• Novices: “Technology has a limited impact on my life.” Novices are disconnected from emerging technology and resistant to adopting a new technology-focused life. They may have a desire for new digital products and services if they are simple and easy to use. This group does not understand what kinds of opportunities and experiences technology can provide them and, therefore, they have a very limited engagement with new technology.
Economic Outlook Segmentation System
Media companies, advertising agencies and advertisers need to know how the relationship between the consumer and the economy is changing over time. That is, they want to know how consumers perceive their current and near-term personal financial outlook as well as how they feel about the future of the economy. These financial outlook-based attitudes directly affect the spending behaviors of the consumer. Economic Outlook Segmentation to help marketers to better understand how different segments of the population evaluate their personal financial situation and how marketers need to evolve their messaging strategies to make it all work in the real economy. This system consists of five unique clusters.
The five Economic Outlook consumer segments now available include:
• Confident Spenders: Consumers of this group remain largely untouched by the current economic downturn. They are confident about their current economic condition, financially secure and even willing to take investment risks. They are confident spenders. Their purchasing behavior has not been significantly influenced by the economic downturn; they continue their regular spending or even spend more on big- and medium-tickets items. Many have plans to improve their homes or buy/lease a new car.
Outlook: Spending more, taking risks, and optimistic
• Fiscally Fit: Consumers of this group are more flexible and adaptive to changes in the market than others. They are fiscally fit and well positioned during the current economic downturn. They feel financially secure and their consumer confidence is high. They are optimistic about the future of the economy and their own financial health. While they’re always looking for better financial opportunities, they generally do not take risks. They keep their spending under control with few big- or even medium-ticket items planned in the near future.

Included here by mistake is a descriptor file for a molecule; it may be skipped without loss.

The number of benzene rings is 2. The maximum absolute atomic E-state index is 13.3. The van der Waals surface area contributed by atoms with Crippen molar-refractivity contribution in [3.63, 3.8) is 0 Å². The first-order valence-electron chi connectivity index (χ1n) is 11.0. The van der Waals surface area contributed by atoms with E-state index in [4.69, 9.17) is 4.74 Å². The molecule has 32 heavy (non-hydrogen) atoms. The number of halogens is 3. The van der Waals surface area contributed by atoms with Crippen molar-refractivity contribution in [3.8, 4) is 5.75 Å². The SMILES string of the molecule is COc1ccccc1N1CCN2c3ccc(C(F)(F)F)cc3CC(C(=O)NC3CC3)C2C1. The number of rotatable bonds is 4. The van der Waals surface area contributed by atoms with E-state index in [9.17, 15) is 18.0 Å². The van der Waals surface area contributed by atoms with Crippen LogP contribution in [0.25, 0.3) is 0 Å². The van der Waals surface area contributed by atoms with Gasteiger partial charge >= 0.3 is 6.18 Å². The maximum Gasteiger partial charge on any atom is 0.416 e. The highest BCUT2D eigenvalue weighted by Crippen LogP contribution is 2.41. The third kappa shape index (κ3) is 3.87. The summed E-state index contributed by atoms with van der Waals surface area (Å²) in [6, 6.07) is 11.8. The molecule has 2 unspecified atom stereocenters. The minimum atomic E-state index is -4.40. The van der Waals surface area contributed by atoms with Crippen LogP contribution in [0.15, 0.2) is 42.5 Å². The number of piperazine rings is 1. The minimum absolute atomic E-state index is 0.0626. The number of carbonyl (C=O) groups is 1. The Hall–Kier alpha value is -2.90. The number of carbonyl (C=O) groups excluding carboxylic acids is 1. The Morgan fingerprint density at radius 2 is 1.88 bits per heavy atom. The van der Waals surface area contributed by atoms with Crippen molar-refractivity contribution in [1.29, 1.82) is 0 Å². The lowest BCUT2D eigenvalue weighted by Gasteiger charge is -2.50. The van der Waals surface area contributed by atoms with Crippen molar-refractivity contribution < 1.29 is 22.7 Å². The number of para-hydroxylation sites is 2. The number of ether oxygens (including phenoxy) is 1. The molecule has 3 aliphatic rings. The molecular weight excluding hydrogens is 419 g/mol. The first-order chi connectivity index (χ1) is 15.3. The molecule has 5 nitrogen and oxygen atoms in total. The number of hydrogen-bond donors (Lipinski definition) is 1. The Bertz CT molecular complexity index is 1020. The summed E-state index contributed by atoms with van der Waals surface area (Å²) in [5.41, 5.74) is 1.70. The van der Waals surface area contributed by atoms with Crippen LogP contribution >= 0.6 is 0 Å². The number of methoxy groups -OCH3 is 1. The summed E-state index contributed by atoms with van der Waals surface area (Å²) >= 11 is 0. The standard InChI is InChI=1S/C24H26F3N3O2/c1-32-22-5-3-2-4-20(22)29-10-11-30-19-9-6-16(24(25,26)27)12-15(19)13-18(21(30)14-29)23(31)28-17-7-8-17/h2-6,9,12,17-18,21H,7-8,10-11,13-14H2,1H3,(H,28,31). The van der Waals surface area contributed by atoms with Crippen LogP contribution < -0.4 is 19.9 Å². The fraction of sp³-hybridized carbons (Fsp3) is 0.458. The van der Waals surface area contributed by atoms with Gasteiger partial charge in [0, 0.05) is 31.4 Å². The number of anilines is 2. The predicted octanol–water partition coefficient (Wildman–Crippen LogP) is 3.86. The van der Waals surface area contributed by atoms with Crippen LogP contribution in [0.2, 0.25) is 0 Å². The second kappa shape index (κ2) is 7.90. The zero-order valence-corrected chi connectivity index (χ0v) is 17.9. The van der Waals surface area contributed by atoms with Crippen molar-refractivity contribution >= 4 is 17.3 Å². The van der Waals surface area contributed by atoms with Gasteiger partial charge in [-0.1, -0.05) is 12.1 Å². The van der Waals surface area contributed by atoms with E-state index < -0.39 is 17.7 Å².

Outlook: Cautious with spending, but optimistic
• Financial Nesters: While Financial Nesters are trying to maintain their lifestyle with –a “business as usual” outlook, they haven’t lost sight of the changes taking place in the economy. This group has been padding their financial nest egg in anticipation of retirement and they intend to stick to that plan despite external events. Even though they don’t expect the American economy or their personal financial situation to improve anytime soon, they continue to purchase medium-ticket items, spend on household essentials, make home improvements and live their lives according to plan.
Outlook: Continuing to spend, but not optimistic
• Facing Challenges: Consumers in this group are facing challenges and all the realities of the current economic situation. Their consumer confidence and propensity to purchase everything from big ticket items to household essentials is low. The financial situation of Facing Challenges is worse than it was 12 months ago and they are neither hopeful about their personal financial future nor that of the economy.
Outlook: Spending less and not optimistic
• Economically Indiferent: Consumers of this group are out of the mainstream. They are economically indifferent to the economic downturn. They do not have a sense that the economy is slowing down or getting better. Their modest financial situation is not a result of the current economy.
Outlook: Holding spending steady to cutting back, not economically aware
Mobile Consumer Segmentation System and Psychographic Scales